The government’s contribution here was relaxation of foreign direct investment limits in various sectors such as railways, insurance and defence, while ensuring that the broad direction of policies was encouraging for investors.

MILES TO GO

Even several months after the government assumed charge, and its policies were unfolding, a key question continued to puzzle investors – how would the centre manage to clean up its finances, and at the same time deliver its promise of turning around the economy?

However, with global commodity prices dropping, major pieces of the puzzle fell in place.

Provisional estimates released this week showed that the government achieved a fiscal deficit of 4.0% of GDP in 2014-15 (Apr-Mar), slightly improving on its target of 4.1%.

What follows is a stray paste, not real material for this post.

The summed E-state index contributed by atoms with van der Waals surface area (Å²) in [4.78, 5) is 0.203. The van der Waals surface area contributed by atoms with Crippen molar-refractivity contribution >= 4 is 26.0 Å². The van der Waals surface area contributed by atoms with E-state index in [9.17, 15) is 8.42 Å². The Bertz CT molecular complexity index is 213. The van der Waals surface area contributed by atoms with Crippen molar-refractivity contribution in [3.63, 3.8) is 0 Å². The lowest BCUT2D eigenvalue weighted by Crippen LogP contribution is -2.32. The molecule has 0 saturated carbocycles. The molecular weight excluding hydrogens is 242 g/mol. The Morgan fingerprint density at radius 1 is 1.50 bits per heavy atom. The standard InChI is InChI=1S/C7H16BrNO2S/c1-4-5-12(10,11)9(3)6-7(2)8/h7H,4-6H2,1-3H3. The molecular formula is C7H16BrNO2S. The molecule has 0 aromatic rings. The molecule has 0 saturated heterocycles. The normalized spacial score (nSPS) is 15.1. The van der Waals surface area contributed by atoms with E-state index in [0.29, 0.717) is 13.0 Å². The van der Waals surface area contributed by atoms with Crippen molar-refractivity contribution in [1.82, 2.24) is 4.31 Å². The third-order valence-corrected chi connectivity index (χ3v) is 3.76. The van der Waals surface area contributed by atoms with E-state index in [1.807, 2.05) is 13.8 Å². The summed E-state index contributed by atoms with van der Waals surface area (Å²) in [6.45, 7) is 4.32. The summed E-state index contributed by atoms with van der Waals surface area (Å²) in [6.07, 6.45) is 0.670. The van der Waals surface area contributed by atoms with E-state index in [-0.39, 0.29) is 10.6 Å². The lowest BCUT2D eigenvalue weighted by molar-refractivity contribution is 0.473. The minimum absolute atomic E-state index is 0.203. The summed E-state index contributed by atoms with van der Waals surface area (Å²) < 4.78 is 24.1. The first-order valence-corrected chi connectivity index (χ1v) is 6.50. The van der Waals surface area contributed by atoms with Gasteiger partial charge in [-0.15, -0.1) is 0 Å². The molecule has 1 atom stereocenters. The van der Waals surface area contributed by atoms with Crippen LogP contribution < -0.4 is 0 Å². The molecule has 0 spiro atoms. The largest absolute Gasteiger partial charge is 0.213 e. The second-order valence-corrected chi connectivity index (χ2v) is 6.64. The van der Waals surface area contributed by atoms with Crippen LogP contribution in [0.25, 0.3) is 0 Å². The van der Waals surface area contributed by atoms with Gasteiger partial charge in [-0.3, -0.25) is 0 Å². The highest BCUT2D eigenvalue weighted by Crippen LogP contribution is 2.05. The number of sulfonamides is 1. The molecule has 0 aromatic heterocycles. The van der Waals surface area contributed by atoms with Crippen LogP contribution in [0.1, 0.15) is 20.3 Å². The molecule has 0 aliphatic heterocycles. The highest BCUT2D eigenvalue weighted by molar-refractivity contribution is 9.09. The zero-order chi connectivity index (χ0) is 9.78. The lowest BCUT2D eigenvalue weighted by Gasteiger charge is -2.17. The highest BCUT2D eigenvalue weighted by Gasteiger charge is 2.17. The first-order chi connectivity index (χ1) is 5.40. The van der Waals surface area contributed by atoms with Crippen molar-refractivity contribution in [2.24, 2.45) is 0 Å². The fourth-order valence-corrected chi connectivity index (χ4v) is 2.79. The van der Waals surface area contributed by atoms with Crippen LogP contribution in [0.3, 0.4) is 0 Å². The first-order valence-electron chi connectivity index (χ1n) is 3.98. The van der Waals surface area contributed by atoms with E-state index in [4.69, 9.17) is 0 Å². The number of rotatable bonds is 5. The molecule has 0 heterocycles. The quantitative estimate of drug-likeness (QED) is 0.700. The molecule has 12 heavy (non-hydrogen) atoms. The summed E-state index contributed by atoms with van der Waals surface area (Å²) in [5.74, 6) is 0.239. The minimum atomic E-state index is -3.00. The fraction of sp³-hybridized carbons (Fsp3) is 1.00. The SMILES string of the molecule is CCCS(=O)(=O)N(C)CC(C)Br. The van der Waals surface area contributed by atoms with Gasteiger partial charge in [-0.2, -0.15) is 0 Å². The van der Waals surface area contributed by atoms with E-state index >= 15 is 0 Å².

Buying some more room in the 2015-16 Union Budget, the government redrew its fiscal consolidation roadmap, delaying its medium-term goal of 3% fiscal deficit by a year, in a bid to revive growth.

While many say that the end would justify the means, it is premature to judge whether the government’s fiscal leeway would be worth the while.

The quality of expenditure seems to have improved, with subsidy payouts declining significantly, which is just another piece of good fortune that the government owes to decline in oil prices.

Jaitley, who often criticised the previous government for slashing plan expenditure in its fiscal deficit chase, does not seem to have done a whole lot better. Plan expenditure in 2014-15 stood at 4.54 trln rupees, only marginally higher than 4.53 trln rupees the year before, and is lower than the revised Budget estimate of 4.68 trln rupees.